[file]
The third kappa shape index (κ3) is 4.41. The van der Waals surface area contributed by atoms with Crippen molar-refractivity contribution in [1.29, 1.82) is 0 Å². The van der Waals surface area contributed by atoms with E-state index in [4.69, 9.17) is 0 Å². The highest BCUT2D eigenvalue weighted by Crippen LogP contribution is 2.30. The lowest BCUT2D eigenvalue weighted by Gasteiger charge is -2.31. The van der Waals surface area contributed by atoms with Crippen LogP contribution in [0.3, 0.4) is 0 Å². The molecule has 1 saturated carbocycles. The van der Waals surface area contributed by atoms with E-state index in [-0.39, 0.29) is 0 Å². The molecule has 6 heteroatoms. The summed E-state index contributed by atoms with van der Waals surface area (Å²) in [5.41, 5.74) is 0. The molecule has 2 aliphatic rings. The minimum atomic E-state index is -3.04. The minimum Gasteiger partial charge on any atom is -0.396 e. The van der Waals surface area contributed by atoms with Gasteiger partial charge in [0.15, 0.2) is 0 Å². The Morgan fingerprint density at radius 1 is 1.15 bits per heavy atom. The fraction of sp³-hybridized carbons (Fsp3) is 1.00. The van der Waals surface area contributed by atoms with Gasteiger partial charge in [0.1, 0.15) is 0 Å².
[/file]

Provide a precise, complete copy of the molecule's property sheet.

The third kappa shape index (κ3) is 4.41. The van der Waals surface area contributed by atoms with Crippen molar-refractivity contribution in [1.29, 1.82) is 0 Å². The van der Waals surface area contributed by atoms with E-state index in [4.69, 9.17) is 0 Å². The highest BCUT2D eigenvalue weighted by Crippen LogP contribution is 2.30. The lowest BCUT2D eigenvalue weighted by Gasteiger charge is -2.31. The van der Waals surface area contributed by atoms with Crippen LogP contribution in [0.3, 0.4) is 0 Å². The molecule has 1 saturated carbocycles. The van der Waals surface area contributed by atoms with E-state index in [-0.39, 0.29) is 0 Å². The molecule has 6 heteroatoms. The summed E-state index contributed by atoms with van der Waals surface area (Å²) in [5.41, 5.74) is 0. The molecule has 2 aliphatic rings. The minimum atomic E-state index is -3.04. The minimum Gasteiger partial charge on any atom is -0.396 e. The van der Waals surface area contributed by atoms with Gasteiger partial charge in [0.15, 0.2) is 0 Å². The Morgan fingerprint density at radius 1 is 1.15 bits per heavy atom. The fraction of sp³-hybridized carbons (Fsp3) is 1.00. The van der Waals surface area contributed by atoms with Gasteiger partial charge in [0.1, 0.15) is 0 Å².